Central Texas Pediatric Trauma Learning Collaborative


The Central Texas Pediatric Trauma Learning Collaborative (CTXLC) is hosted by the Texas Pediatric Society (TPS), the Texas Chapter of the American Academy of Pediatrics, and is made possible through funding from St. David’s Foundation. The goal of the CTXLC is to train pediatricians to idenitfy and address adverse childhood experiences (ACEs), social determinants of health (SDoH), and childhood trauma in their practices.

Clinical care contributes to only 20% of overall health outcomes for a population. The other 80% can be attributed to factors including social and economic conditions (40%), health behaviors (30%), and physical environment (10%). Addressing these external factors, known as SDoH, is key to improving the health of society’s most vulnerable children. Additionally, ACEs (abuse, neglect, household challenges such as family violence and substance use) are linked to some of society’s most intractable health issues, including alcoholism, drug abuse, depression, suicide, poor physical health, and obesity. As some of the most trusted professionals among families, pediatricians play an integral role in connecting families to key resources.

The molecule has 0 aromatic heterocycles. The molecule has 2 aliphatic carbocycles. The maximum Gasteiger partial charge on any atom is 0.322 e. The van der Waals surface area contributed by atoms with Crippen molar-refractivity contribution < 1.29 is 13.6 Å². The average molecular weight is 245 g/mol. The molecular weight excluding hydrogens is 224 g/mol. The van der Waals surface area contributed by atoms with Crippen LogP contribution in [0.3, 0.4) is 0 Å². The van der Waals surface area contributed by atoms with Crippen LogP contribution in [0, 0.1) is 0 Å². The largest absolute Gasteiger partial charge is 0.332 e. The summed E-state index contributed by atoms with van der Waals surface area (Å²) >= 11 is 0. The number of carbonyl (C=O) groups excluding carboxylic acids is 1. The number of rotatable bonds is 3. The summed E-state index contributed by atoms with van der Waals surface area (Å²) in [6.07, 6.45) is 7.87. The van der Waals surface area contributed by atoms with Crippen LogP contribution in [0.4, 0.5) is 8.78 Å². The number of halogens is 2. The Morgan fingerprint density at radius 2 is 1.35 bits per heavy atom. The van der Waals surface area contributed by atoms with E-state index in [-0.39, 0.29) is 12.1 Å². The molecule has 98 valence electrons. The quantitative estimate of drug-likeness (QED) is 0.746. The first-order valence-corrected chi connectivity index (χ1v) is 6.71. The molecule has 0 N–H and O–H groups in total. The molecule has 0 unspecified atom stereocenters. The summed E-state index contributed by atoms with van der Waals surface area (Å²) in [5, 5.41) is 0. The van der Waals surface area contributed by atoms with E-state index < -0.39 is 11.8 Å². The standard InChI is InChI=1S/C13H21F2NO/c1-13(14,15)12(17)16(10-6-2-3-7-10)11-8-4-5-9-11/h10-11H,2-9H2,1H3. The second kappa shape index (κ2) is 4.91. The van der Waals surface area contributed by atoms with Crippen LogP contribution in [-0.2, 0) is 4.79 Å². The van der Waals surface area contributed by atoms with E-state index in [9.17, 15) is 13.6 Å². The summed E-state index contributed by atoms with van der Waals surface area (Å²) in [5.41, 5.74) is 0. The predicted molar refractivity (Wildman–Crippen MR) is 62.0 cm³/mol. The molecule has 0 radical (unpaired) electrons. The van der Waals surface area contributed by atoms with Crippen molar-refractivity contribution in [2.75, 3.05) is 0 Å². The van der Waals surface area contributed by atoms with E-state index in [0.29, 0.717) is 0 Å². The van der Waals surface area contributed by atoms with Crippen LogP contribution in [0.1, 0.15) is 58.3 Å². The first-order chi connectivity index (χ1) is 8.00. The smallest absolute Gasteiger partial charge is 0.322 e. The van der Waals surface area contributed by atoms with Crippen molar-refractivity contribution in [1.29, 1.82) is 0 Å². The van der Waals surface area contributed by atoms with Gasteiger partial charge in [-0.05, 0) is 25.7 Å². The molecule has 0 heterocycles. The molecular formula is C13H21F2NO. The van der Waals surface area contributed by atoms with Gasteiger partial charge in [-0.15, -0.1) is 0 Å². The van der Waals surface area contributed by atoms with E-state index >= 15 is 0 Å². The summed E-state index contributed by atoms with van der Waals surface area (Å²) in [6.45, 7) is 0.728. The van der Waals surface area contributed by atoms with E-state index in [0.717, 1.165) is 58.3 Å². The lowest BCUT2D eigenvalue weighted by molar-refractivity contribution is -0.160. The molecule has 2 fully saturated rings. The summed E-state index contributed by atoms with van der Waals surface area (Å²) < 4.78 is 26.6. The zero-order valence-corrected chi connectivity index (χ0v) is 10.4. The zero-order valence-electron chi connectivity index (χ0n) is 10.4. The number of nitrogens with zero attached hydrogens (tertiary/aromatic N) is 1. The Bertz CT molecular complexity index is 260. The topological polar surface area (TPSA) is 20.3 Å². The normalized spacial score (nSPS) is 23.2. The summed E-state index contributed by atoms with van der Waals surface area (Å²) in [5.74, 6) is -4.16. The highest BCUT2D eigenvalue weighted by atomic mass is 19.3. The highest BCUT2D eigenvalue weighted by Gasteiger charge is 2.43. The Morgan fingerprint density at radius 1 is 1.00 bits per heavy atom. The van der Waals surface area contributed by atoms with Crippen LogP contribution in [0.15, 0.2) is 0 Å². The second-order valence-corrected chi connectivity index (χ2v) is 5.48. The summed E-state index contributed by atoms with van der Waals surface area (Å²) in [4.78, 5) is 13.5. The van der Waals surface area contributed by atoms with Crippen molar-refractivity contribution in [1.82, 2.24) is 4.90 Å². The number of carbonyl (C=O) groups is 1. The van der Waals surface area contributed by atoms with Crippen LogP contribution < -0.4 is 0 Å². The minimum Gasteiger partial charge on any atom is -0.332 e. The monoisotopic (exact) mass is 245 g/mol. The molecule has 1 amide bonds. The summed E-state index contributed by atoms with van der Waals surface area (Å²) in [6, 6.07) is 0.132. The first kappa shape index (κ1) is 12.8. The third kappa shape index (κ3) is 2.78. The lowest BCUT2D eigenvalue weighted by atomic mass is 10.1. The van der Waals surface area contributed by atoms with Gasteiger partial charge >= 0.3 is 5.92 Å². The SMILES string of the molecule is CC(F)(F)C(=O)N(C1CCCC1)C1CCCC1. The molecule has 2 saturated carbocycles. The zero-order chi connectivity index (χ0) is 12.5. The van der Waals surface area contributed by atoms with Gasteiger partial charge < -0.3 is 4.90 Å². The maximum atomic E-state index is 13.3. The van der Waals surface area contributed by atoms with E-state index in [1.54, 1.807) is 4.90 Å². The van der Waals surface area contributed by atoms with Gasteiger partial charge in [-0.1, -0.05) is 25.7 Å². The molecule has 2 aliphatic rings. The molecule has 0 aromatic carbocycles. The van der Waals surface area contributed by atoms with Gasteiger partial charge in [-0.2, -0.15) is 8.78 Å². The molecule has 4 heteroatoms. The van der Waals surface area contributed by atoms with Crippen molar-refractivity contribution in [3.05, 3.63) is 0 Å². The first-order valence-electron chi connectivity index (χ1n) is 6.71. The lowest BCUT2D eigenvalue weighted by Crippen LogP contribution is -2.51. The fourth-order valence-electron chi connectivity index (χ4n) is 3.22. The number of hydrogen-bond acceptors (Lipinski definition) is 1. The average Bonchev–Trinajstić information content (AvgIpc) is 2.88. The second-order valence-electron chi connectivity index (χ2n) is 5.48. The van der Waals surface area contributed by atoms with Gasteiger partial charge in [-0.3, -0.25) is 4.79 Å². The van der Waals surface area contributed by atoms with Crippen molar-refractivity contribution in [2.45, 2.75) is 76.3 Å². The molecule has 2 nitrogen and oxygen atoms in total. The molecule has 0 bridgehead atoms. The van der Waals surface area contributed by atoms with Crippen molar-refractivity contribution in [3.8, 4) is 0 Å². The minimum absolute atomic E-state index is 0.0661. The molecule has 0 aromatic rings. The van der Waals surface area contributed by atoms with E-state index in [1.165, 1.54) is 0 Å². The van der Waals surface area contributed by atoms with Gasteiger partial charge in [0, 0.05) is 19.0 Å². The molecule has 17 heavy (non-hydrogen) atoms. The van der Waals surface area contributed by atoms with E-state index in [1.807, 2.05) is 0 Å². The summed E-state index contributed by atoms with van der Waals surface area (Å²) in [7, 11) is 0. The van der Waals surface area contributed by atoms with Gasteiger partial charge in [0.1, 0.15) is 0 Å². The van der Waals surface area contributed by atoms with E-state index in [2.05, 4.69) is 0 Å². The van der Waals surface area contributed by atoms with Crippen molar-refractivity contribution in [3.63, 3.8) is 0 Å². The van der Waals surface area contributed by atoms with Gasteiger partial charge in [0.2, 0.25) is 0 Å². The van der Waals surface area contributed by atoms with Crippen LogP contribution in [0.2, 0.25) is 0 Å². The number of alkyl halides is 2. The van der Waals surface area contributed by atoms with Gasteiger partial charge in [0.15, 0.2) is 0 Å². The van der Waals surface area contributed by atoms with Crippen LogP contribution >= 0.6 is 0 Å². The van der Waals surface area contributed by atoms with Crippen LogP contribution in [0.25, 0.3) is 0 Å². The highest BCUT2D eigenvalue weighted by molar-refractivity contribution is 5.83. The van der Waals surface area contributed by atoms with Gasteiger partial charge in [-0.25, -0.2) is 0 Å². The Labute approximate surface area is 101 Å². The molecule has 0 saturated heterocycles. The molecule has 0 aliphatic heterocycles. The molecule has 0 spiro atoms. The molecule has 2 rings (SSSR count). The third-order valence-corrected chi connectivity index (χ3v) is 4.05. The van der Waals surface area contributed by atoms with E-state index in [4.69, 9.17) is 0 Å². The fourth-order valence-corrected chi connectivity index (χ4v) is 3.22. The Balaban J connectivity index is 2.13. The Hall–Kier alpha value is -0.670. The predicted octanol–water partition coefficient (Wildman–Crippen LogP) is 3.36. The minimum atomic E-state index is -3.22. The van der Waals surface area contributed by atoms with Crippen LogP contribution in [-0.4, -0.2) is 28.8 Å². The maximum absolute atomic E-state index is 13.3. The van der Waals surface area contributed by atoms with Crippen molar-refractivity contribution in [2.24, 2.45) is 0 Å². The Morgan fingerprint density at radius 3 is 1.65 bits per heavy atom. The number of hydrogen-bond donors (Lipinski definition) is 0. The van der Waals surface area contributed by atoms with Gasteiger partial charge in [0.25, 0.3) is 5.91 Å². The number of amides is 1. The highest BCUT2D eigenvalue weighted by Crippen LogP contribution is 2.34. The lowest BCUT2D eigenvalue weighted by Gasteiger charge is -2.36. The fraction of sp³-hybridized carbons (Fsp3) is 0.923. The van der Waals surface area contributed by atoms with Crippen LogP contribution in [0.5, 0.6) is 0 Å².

The CTXLC is current working with its second cohort of participants from practices across Central Texas. In 2020, participants convened for four virtual learning sessions and, in 2021, participants convened for a final full-day virtual session. This graphic outlines their self-reported progress.


The CTXLC has compiled a curated list of resources for addressing ACEs/SDoH, which can be browsed through a filterable guide here. To add a resource to the guide, please use this form. To update existing information in the guide, please email Angelica Ferrandino.

Additionally, the Harvard Center on the Developing Child has published a wealth of information about the science of early childhood brain development. Below is their video on how early experiences affect lifelong health and learning.

To search for other resources, we recommend the following tools:

  • 211 Texas: Dial 2-1-1, or (877) 541-7905, and find information about resources in your local community. Whether you need help finding food or housing, child care, crisis counseling or substance abuse treatment, one number is all you need to know.
  • findhelp.org (Aunt Bertha): Use this online database to find food assistance, help paying bills, and other free or reduced cost programs, including new programs for the COVID-19 pandemic.
  • Child Psychiatry Access Network (CPAN): This tool is for physicians and other medical providers who have cases involving behavioral health concerns. CPAN provides prompt access to a child psychiatrist for phone consultation on medication questions, including follow-ups, expert consultation on difficult cases, help to fully incorporate behavioral services into the practice through access to a child psychiatrist, and help to identify resources for evaluation and ongoing care.


In this video, Ana Avalos, MD, a participant in the second cohort of the CTXLC, describes the progress she has made thus far in addressing ACEs/SDoH in her practice.